Gdansk is a fantastic place for cultural and educational visits. There are some amazing things to do in Gdansk including excellent museums. Sometimes the places that house them are just as interesting as what is kept inside! Here are my favourite museums in Gdansk.
My Favourite Museums in Gdansk
The Solidarity Centre
The Gdańsk shipyard was the setting for a major turning point in European history, now reminisced in lovely detail in the city’s incredible European Solidarity Centre, which is devoted to the Solidarity (‘Solidarność’) movement during the 1980’s. This Trade Union movement originally led by Lech Wałęsa grew to a membership of 10 million and planted the seeds for a new future, being essential in the fall of Communist rule.
You can actually visit the Solidarity Centre which is a museum about the movement. The solidarity centre itself is free to get in although Museum exhibitions are not. Inside the museum exhibitions you will find media footage and photographs that document how the trade union movement led the communist bloc countries down a road to freedom.
Opening Hours: 10am-5pm (closed Tuesdays)
Price: 20 PLN (Concession 15)
Time needed: 2-3 hours
The National Museum
The Old Gothic Franciscan monastery is home to the National Museum of Gdansk and has been used to house exhibits since the end of the 19th century. Around 60% of the monastery was destroyed in WW2 but it has been renovated beautifully. The museum has several departments including ancient art, modern art and an ethnography department.
One of the most famous paintings is The Last Judgement by German artist Hans Memling. In Polish, the painting is identified as Sąd Ostateczny and is a beautiful triptych representing heaven, hell and earth.
Opening Hours: 10-5pm Tuesday to Sunday (summer)
Price: 10 PLN/6 PLN
Time needed: 2-3 hours
Westerplatte Outside Museum
Head to Westerplatte for one of the most interesting outdoor museums in Gdansk – the place where WW2 started. You can get there by taxi (I recommend that you use Uber) or take the 106 bus from the old town.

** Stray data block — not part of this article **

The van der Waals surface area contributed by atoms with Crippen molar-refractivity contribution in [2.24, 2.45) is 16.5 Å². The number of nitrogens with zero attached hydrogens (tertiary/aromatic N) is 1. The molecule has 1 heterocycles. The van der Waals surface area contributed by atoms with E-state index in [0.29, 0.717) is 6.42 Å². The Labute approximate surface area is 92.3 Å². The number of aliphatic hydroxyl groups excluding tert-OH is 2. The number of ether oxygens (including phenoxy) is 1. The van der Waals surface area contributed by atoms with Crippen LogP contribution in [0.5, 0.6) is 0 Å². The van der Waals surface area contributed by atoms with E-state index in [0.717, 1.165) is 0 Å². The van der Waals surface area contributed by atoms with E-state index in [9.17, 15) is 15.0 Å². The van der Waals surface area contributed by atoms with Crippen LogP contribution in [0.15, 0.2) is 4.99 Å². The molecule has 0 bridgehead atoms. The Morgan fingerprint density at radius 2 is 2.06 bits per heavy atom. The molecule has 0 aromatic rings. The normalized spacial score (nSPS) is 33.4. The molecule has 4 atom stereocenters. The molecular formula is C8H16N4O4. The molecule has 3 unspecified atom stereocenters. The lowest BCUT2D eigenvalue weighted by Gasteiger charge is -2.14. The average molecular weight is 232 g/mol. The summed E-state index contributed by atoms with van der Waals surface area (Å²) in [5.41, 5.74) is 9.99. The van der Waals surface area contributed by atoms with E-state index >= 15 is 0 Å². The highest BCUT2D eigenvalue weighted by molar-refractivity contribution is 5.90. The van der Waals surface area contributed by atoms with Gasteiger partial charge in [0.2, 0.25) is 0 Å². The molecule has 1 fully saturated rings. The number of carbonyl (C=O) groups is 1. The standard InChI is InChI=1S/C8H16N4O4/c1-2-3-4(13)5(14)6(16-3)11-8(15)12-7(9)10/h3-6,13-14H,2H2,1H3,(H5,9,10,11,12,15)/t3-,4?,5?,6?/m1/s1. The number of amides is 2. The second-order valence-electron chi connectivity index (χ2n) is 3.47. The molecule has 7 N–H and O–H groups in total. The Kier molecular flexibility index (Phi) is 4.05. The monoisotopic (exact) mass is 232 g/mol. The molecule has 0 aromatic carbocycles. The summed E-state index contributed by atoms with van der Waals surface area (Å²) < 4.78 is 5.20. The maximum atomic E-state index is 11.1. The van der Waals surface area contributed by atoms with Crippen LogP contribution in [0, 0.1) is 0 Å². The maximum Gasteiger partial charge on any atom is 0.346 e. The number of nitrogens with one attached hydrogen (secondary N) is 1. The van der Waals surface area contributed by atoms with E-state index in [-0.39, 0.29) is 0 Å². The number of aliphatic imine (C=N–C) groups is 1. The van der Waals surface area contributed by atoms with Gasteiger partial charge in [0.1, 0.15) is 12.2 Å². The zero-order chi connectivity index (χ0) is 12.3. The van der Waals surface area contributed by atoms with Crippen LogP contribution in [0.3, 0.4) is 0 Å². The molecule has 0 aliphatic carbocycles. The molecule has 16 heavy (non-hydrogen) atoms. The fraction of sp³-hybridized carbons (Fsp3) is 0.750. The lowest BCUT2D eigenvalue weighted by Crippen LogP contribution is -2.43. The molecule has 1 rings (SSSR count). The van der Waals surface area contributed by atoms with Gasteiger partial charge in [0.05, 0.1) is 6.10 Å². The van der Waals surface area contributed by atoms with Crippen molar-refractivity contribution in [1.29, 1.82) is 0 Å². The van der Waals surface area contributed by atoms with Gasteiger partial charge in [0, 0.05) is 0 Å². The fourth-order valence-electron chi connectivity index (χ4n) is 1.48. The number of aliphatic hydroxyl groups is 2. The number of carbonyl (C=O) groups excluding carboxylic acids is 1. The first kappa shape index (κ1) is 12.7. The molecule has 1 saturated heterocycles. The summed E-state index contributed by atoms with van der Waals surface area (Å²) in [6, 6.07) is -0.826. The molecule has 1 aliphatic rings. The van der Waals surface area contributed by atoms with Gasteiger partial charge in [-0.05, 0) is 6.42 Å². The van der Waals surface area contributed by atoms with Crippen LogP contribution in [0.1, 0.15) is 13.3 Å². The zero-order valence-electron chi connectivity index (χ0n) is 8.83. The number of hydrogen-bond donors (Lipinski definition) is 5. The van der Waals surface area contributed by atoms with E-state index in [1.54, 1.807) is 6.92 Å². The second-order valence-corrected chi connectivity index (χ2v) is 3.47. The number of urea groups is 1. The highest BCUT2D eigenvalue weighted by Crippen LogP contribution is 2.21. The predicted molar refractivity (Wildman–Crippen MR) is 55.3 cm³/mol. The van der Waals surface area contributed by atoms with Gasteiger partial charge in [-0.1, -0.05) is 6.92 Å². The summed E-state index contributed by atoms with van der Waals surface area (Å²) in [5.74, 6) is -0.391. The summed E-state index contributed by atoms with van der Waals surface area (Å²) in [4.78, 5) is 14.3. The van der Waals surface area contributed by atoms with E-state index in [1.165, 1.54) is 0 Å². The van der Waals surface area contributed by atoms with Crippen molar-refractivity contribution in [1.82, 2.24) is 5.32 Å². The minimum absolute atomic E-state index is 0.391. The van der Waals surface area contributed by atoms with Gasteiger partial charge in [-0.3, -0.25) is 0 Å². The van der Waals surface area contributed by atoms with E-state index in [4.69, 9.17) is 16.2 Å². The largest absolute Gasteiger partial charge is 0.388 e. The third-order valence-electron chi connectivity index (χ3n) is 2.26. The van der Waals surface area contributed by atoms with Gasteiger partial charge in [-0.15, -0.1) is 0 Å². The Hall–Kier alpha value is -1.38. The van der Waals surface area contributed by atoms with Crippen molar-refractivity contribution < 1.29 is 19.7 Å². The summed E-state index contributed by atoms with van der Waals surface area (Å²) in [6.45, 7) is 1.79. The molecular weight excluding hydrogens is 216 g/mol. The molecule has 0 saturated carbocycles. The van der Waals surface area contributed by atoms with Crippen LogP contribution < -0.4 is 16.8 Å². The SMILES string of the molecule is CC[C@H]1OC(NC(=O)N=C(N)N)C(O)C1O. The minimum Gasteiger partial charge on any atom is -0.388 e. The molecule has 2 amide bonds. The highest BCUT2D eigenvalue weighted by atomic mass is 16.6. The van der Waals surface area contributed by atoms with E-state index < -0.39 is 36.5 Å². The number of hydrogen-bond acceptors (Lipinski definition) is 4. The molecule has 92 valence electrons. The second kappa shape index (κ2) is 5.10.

On Westerplatte you will find a bombed out old fort, an old Garrison (supported so that you can now go inside) and a cemetery for some of the soldiers. There are information boards that tell you the history of the buildings and monuments of Westerplatte. You will also see the main Westerplatte monument which was built in memory of those who fought during the first few shots of WW2.
Opening Hours: Always open but best to see in daylight hours.
Time needed: 2 hours
Polish Post Office Museum
The Polish Post Office in the free city of Danzig was created in 1920 and in operation until the start of WW2 when it was invaded by the Nazis. By the end of the war it was almost completely destroyed, but it was reconstructed between 1949 and 1951. It is still a functioning post office which also houses a small museum dedicated to the events of September 1, 1939 and an exhibition of local postal history from the 18th century to the outbreak of WWII.
Outside of the Post Office Museum you will see a monument dedicated to those who defended it in the outbreak of WW2.
Price: 8/4zł. Tue free.
Time needed: 1 hour
Museum of Archeology (Muzeum Archeologiczne w Gdansku)
Located on Mariacka 25/26 is one of the largest and the most representative tenement houses in Gdańsk – known as the Naturalists House – which house the museum of Archaeology. The tenement house itself was probably built between 1597 and 1599 and was originally a storage house on the Motlawa River. The house was badly destroyed during WW2 and was reconstructed and set to become ‘Muzeum Archeologiczne w Gdansku’. Today it holds a fantastic collection of exhibitions dedicated to the pre-history of Pomerania. Other interesting exhibitions include With Amber through the Millennia and Illnesses of the prehistoric people in Poland. If you are interested in ancient Nubia, check out The secrets of the Nile Valley. Sudan.
Opening hours: 8am-4pm Tuesday-Fri and 10am-4pm weekends
Price: 8/6zł. Tower 5zł. Family ticket 15zł. Sat free for permanent exhibition. Guided tour 60zł.
Time needed: 1-2 hours
Soldeck Ship – National Maritime Museum
The National Maritime Museum in Gdansk is actually on board the SS Soldeck ship, and the museum aims to preserve the history and traditions of seafaring and ship building. It’s a good idea to combine this with the granaries of Olowianka. To get there, you can jump on the Motlawa ferry that leaves from near the Crane every 15 minutes.
Opening hours: Tuesday, Thursday and Sunday 10am-4pm and Wednesday 10-1pm.
Price: Granaries, museum ship “Sołdek”, Crane + ferry
Regular – 25 PLN
Discount – 16 PLN
Time needed: 1-2 hours
Top of my list of museums in Gdansk is the World War 2 museum – a massive 18 exhibitions in a museum so large that they built it underground. It contains a life sized tank and spitfire along with several interesting exhibitions about the history of Gdansk as Danzig, WW2 weapons and the Holocaust. As well as documents, clothing and artefacts, many of the exhibits display video footage from the second world war. I spent almost 4 hours in there and it wasn’t enough. I know someone who spent 2 days in this museum!